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the performance held on 10th and 11th april credits: kalw.org

BY MEGHA SHARMA

The United States had always been an open land to possibilities. It is visited by a huge number of immigrants every year. California which is not only a land of renowned universities, it consists of various fertile farmlands which gave opportunity to numerous Indians who wanted to have a hand in the agricultural field.


It is recorded that through Canada many people from Punjabi communities came here to grow peach and plums. However, restrictive immigration stratagem didn’t allow these outsiders to find a wife in their countries. As a result, what came out were interracial marriages of these refugees and the native Mexican women who used to work in the farms.

This gave rise to cultural amalgamation and this intermixing is now at the end of its league as the generations of this sub-culture are reaching the end of their lives. To overcome such a drastic loss a new dance series “Half and Halves” has been organised.

This dance series is a result of pairing up of the “Dance and drum company” (specialising in Bhangra) based in San Francisco and the Ensembles Ballet Folklorico de San Francisco (focussed on the traditional Mexican Dance) to showcase the cultural mix.

The show is a series of dances depicting the cultural ties and also exploring the marriages in the early 20th Century, which created a unique multiplicity of cultural engagements.

The dance is not a regular rehearsal for the traditional Mexicans but inculcate a fusion of the two styles emerging at last as collaborative force.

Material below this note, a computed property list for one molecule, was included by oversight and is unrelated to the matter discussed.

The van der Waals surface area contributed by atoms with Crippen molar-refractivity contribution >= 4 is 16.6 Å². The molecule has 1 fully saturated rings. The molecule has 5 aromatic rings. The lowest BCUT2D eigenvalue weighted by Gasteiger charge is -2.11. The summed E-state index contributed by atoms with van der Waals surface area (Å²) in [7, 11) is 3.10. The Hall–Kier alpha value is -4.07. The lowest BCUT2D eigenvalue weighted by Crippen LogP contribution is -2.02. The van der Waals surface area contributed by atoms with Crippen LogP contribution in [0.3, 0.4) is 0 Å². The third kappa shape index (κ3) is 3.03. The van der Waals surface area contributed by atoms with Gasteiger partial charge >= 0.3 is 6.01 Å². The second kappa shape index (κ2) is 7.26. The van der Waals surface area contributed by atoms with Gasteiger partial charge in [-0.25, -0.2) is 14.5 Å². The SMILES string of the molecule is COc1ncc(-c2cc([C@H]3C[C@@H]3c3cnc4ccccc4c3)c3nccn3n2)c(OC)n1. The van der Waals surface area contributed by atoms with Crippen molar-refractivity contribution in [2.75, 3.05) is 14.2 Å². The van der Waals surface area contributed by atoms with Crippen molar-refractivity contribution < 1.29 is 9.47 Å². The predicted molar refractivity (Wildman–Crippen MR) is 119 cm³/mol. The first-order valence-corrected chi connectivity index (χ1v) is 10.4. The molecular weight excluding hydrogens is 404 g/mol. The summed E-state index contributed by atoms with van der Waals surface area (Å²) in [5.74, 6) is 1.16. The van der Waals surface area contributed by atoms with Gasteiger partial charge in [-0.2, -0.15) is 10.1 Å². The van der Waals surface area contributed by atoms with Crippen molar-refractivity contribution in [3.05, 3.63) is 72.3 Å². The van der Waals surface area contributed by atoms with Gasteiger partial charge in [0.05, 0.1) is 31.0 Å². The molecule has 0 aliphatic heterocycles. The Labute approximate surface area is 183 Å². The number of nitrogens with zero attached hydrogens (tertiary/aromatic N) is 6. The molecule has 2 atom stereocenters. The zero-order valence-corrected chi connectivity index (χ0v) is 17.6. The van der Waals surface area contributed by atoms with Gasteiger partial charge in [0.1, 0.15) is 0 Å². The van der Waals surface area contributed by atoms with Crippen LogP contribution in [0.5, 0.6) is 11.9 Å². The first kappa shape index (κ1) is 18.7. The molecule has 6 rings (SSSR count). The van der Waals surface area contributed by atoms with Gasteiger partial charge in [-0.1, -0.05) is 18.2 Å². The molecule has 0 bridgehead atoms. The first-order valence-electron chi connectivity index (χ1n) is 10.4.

A record of the dialogues shared with the children of this mixed race is presented in the dances. This traditional fusion is also depicted in the cremation practices. It is registered that “Even though the mothers were Catholic and the fathers were for the most part Sikh, they found a way to merge their traditions while still staying true to their religions. Like the story of a Sikh father who was cremated, and then his ashes laid to rest in the grave next to his wife.”

The couples shared eternal love based on joyful intermingling of their professions and a mutual love for dance. While talking of the communication they would share it is said that “Foreign language is an apt metaphor for the show’s deeper meaning, because these couples didn’t share a native language — they communicated through English.”


a Punjabi-Mexican family

The dancers from both the troupes try to learn each other’s dance form by learning a certain gesture one day or a different move another. The artistic director of Duniya surprisingly tells of this crucial juncture in the crossing of these cultures as being negotiated for a long time. Herself being an offspring of this race, she considers it to be a significant part in the lives if these Mexican-Indian.

Megha is a student at the University of Delhi. She is pursuing her Masters in English and has also done her studies in German Language. Twitter: @meghash06510344


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Upcoming medical colleges in Uttar Pradesh will be named after saints and sages

The new medical colleges being opened in Uttar Pradesh will be named after saints and sages.

The state government has issued an order naming four district hospitals that are being converted into medical colleges.

These district hospitals are in Bijnor, Fatehpur, Chandauli, and Siddharth Nagar.

The Bijnor medical college has been named after Mahatma Vidur, a philosopher during the Mahabharata era and uncle of the Pandavas and Kauravas.

The Chandauli medical college has been named after Baba Keenaram, said to be the founder of the Aghori sect.

The Siddharth Nagar district hospital will be called Madhav Prasad Tripathi Medical College after the BJP politician from the region. Tripathi, popularly known as Madhav Babu, was also the first Uttar Pradesh BJP chief. He was elected MP from Domariyaganj in 1977, besides being two times Jan Sangh MLA and also a member of the UP legislative council.

The Fatehpur hospital has been named Amar Shaheed Jodha Singh Ataiya Thakur Dariyawn Singh Medical College, after the freedom fighter of 1857.